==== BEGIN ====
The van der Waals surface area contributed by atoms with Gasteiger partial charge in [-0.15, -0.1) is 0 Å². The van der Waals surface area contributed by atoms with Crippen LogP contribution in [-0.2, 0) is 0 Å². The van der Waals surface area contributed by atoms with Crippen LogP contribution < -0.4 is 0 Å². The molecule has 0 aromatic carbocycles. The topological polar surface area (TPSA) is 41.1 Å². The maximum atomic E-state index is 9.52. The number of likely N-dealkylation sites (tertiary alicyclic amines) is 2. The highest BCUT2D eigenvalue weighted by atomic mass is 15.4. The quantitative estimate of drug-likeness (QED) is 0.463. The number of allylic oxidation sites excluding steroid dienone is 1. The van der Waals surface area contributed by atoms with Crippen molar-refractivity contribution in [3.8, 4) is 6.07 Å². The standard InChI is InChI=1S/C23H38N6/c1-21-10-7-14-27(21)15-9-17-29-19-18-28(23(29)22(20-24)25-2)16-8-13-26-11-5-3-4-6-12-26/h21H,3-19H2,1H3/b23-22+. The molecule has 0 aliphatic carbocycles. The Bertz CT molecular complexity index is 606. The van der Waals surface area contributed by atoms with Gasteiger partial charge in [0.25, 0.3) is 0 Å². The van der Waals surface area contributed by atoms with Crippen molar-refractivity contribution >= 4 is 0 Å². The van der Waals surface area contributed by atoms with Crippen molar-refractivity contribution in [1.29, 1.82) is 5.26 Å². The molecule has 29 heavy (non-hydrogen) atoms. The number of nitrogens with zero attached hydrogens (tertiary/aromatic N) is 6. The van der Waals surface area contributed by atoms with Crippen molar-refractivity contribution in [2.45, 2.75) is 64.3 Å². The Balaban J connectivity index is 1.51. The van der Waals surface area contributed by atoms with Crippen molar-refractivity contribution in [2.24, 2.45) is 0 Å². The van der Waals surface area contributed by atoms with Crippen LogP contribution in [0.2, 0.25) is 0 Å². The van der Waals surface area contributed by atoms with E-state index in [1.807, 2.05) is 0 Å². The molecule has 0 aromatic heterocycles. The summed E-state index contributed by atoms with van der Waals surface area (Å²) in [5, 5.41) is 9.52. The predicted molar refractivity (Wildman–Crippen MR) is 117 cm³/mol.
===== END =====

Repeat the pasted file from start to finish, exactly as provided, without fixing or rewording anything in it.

The van der Waals surface area contributed by atoms with Gasteiger partial charge in [-0.15, -0.1) is 0 Å². The van der Waals surface area contributed by atoms with Crippen LogP contribution in [-0.2, 0) is 0 Å². The van der Waals surface area contributed by atoms with Crippen LogP contribution < -0.4 is 0 Å². The molecule has 0 aromatic carbocycles. The topological polar surface area (TPSA) is 41.1 Å². The maximum atomic E-state index is 9.52. The number of likely N-dealkylation sites (tertiary alicyclic amines) is 2. The highest BCUT2D eigenvalue weighted by atomic mass is 15.4. The quantitative estimate of drug-likeness (QED) is 0.463. The number of allylic oxidation sites excluding steroid dienone is 1. The van der Waals surface area contributed by atoms with Crippen molar-refractivity contribution in [3.8, 4) is 6.07 Å². The standard InChI is InChI=1S/C23H38N6/c1-21-10-7-14-27(21)15-9-17-29-19-18-28(23(29)22(20-24)25-2)16-8-13-26-11-5-3-4-6-12-26/h21H,3-19H2,1H3/b23-22+. The molecule has 0 aliphatic carbocycles. The Bertz CT molecular complexity index is 606. The van der Waals surface area contributed by atoms with Gasteiger partial charge in [0.25, 0.3) is 0 Å². The van der Waals surface area contributed by atoms with Crippen molar-refractivity contribution >= 4 is 0 Å². The van der Waals surface area contributed by atoms with Crippen molar-refractivity contribution in [1.29, 1.82) is 5.26 Å². The molecule has 29 heavy (non-hydrogen) atoms. The number of nitrogens with zero attached hydrogens (tertiary/aromatic N) is 6. The van der Waals surface area contributed by atoms with Crippen molar-refractivity contribution in [2.45, 2.75) is 64.3 Å². The Balaban J connectivity index is 1.51. The van der Waals surface area contributed by atoms with Crippen molar-refractivity contribution in [2.24, 2.45) is 0 Å². The van der Waals surface area contributed by atoms with Crippen LogP contribution in [0.2, 0.25) is 0 Å². The van der Waals surface area contributed by atoms with E-state index in [1.807, 2.05) is 0 Å². The molecule has 0 aromatic heterocycles. The summed E-state index contributed by atoms with van der Waals surface area (Å²) in [5, 5.41) is 9.52. The predicted molar refractivity (Wildman–Crippen MR) is 117 cm³/mol.